trends design By_C h ri stian B u g n o n

Louis Vuitton SC Bag While visiting the Asnières workshops in 2009, Sofia Coppola dreamed of a bag. She wanted it to be both rare and discrete, with subtle undertones reminiscent of the legendary designs of the Speedy and the Keepall. Taking its place among the venerable firm’s constellation of iconic creations, the SC Bag is now available in “mini” and “small” formats that say charm and distinction. In addition to black and white, the SC Bag also comes in range of zesty colours, from prune to orange, to complement its rounded curves.

Nikon 1 AW1 Designed for adventure, the new Nikon 1 AW1 screams ruggedness and great design. Whether it’s a sailing regatta, an underwater expedition, an evening on the town, a day on the slopes, a weekend in Milan, or an African safari, this camera will be ready for action at all times thanks to its solid water-, ice-, shock- and dust-resistant build.

Caran d’Ache Zivago Limited Edition The fine writing design house pays homage to Doctor Zhivago, the Nobel prize winning masterpiece by Russian author Boris Pasternak, with this exquisitely elegant 18 carat gold fountain pen (also available as a roller), coated with Chinese black lacquer and engraved with the writer’s signature. The cap is sprinkled with tiny white stars, like snowflakes evoking the famed novel’s Siberian setting.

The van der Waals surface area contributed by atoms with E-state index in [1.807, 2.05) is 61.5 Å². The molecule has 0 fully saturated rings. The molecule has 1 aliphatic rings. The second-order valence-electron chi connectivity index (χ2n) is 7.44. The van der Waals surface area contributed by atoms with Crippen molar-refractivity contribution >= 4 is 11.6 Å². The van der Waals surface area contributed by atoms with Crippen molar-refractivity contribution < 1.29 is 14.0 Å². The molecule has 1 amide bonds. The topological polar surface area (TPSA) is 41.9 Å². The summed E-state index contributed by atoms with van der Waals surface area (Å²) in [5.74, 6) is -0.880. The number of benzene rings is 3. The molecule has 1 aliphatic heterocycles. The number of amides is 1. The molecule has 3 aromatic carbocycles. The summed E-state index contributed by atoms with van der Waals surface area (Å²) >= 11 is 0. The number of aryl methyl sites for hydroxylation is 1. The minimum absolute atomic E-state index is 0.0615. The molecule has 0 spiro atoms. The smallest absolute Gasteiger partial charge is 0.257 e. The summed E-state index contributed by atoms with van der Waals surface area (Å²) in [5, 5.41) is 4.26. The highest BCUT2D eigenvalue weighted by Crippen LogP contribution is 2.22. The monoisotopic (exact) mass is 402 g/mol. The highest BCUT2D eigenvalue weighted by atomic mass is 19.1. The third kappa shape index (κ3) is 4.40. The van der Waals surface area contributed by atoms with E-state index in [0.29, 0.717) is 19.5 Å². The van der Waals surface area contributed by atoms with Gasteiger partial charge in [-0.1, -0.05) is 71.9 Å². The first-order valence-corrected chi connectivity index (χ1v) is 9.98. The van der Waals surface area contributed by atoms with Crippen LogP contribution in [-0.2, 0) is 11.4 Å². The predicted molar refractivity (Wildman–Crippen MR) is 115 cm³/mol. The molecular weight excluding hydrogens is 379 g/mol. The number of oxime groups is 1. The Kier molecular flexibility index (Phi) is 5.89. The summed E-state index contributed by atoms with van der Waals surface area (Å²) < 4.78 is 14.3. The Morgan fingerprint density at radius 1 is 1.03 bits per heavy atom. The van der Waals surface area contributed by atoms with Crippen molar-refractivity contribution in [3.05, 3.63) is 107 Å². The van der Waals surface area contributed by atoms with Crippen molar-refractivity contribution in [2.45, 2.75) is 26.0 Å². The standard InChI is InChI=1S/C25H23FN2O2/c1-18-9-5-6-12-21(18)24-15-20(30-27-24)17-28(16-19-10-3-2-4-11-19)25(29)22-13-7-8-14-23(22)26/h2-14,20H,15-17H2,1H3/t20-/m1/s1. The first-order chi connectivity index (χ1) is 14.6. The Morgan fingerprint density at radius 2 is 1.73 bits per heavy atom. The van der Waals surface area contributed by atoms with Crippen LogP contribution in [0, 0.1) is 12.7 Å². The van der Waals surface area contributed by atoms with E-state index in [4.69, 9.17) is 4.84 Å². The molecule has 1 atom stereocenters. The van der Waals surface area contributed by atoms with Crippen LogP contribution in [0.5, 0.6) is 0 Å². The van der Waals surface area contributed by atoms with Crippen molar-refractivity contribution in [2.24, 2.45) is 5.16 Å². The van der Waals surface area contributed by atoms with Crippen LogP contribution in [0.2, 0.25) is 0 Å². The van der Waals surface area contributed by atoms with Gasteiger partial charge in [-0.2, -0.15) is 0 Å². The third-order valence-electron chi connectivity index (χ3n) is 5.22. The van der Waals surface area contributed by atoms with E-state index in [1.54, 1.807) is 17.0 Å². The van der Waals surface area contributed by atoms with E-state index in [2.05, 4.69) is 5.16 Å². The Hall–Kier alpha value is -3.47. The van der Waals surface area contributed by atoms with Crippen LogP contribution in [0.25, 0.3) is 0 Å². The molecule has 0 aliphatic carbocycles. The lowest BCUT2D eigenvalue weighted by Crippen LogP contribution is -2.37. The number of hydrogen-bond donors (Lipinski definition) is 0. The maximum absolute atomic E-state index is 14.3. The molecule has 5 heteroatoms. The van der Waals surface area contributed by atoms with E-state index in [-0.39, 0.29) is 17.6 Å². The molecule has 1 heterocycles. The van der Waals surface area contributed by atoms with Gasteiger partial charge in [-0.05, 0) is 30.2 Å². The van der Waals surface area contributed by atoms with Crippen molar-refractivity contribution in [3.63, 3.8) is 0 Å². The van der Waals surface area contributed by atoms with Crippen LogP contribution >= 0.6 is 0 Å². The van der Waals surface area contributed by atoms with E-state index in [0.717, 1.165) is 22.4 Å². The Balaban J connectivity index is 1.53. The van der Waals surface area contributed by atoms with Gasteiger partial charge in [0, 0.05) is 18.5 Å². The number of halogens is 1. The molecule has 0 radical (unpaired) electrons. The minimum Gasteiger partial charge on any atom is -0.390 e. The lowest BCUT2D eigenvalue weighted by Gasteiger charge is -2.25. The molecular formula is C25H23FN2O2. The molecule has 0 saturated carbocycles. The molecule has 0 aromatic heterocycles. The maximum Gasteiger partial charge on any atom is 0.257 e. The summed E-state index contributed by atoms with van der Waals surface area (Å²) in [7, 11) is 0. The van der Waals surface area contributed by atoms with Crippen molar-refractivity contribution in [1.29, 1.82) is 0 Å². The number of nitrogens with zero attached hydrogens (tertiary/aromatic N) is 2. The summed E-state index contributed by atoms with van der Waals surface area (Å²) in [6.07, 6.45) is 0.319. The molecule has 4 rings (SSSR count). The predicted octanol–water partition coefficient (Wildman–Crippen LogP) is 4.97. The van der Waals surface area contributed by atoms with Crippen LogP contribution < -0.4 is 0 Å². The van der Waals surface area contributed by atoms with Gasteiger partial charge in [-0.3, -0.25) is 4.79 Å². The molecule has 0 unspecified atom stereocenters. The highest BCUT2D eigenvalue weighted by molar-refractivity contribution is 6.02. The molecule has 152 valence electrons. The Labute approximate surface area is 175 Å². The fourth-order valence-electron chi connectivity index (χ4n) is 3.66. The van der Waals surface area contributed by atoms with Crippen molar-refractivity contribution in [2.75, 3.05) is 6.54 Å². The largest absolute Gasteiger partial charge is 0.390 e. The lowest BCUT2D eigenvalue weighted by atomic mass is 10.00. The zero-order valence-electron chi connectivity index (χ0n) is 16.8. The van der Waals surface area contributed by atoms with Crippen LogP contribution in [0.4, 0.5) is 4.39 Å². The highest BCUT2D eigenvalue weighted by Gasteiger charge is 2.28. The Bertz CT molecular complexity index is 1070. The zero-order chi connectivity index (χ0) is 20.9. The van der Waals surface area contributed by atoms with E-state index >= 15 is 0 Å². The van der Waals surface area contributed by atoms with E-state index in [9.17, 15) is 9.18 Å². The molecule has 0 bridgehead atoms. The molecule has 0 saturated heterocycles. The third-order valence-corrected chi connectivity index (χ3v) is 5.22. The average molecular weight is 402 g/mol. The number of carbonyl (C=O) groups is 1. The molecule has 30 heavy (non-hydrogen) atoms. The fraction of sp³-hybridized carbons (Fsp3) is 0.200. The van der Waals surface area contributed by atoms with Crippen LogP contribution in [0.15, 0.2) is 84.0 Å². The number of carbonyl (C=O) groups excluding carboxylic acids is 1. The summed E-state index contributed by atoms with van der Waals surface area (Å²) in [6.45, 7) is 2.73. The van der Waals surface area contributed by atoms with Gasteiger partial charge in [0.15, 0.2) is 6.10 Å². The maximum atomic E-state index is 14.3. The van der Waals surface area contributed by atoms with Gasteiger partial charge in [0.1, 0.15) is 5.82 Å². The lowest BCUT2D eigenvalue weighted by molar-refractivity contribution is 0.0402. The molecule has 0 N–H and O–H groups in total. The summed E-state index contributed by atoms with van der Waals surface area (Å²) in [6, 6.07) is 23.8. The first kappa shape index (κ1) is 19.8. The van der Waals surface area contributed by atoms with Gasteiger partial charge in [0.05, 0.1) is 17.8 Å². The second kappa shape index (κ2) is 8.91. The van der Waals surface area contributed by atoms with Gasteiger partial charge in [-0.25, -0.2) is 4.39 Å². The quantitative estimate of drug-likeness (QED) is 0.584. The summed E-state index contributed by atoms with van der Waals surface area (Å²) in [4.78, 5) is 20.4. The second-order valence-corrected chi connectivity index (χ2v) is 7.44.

Hierba®: the taste of the Alps The youngest addition to the Morand family is a spirit made from citrus fruits and Alpine plants. This liqueur (31.5% alc.) was originally created in response to an exclusive request from the Caprice Festival in Crans-Montana. It was an instant hit, with over 30 litres sold during the two-day event! That success spawned a new line of herb-based products. In addition to Hierba®, a Genepi (wormwood), and a liqueur called Matterhorn will be launched soon.

Audi A8 With the new A8, Audi joins the ranks of global leaders in terms of luxury automotive innovation. New features include Matrix LED technology with a refreshed and upgraded design. The dipped-beam headlights include 25 diodes per side which can be individually activated or deactivated, allowing the brightness level to adjust automatically and intelligently to match road conditions. Top that off with directional lighting when turning, newly designed daytime running lights, and dynamic indicator lights.

Special Issue 30° Luxe Zermatt 2014  

30 ° degrees, the Swiss magazine of sports and recreation, 10 years of reporting, news, interviews, in 3 languages ​​F / D / E, also availab...

Special Issue 30° Luxe Zermatt 2014  

30 ° degrees, the Swiss magazine of sports and recreation, 10 years of reporting, news, interviews, in 3 languages ​​F / D / E, also availab...